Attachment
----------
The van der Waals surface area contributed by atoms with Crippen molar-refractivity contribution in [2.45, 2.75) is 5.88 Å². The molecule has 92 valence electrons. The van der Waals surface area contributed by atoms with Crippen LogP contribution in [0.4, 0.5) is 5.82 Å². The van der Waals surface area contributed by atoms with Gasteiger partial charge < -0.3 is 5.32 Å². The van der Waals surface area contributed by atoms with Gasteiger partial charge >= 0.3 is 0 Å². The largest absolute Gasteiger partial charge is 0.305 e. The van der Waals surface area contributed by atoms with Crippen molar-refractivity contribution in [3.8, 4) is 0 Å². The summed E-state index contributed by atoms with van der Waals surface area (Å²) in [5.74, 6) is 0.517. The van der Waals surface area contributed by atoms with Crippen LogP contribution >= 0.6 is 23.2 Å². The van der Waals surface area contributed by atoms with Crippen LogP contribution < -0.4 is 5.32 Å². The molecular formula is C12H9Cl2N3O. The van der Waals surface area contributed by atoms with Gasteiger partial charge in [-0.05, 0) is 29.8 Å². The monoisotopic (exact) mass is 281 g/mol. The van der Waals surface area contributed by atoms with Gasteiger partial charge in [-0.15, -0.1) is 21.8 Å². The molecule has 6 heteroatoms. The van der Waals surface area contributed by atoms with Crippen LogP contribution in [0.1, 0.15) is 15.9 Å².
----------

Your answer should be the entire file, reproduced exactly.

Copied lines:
The van der Waals surface area contributed by atoms with Crippen molar-refractivity contribution in [2.45, 2.75) is 5.88 Å². The molecule has 92 valence electrons. The van der Waals surface area contributed by atoms with Crippen LogP contribution in [0.4, 0.5) is 5.82 Å². The van der Waals surface area contributed by atoms with Gasteiger partial charge < -0.3 is 5.32 Å². The van der Waals surface area contributed by atoms with Gasteiger partial charge >= 0.3 is 0 Å². The largest absolute Gasteiger partial charge is 0.305 e. The van der Waals surface area contributed by atoms with Crippen molar-refractivity contribution in [3.8, 4) is 0 Å². The summed E-state index contributed by atoms with van der Waals surface area (Å²) in [5.74, 6) is 0.517. The van der Waals surface area contributed by atoms with Crippen LogP contribution >= 0.6 is 23.2 Å². The van der Waals surface area contributed by atoms with Crippen LogP contribution < -0.4 is 5.32 Å². The molecular formula is C12H9Cl2N3O. The van der Waals surface area contributed by atoms with Gasteiger partial charge in [-0.05, 0) is 29.8 Å². The monoisotopic (exact) mass is 281 g/mol. The van der Waals surface area contributed by atoms with Gasteiger partial charge in [-0.15, -0.1) is 21.8 Å². The molecule has 6 heteroatoms. The van der Waals surface area contributed by atoms with Crippen LogP contribution in [0.1, 0.15) is 15.9 Å².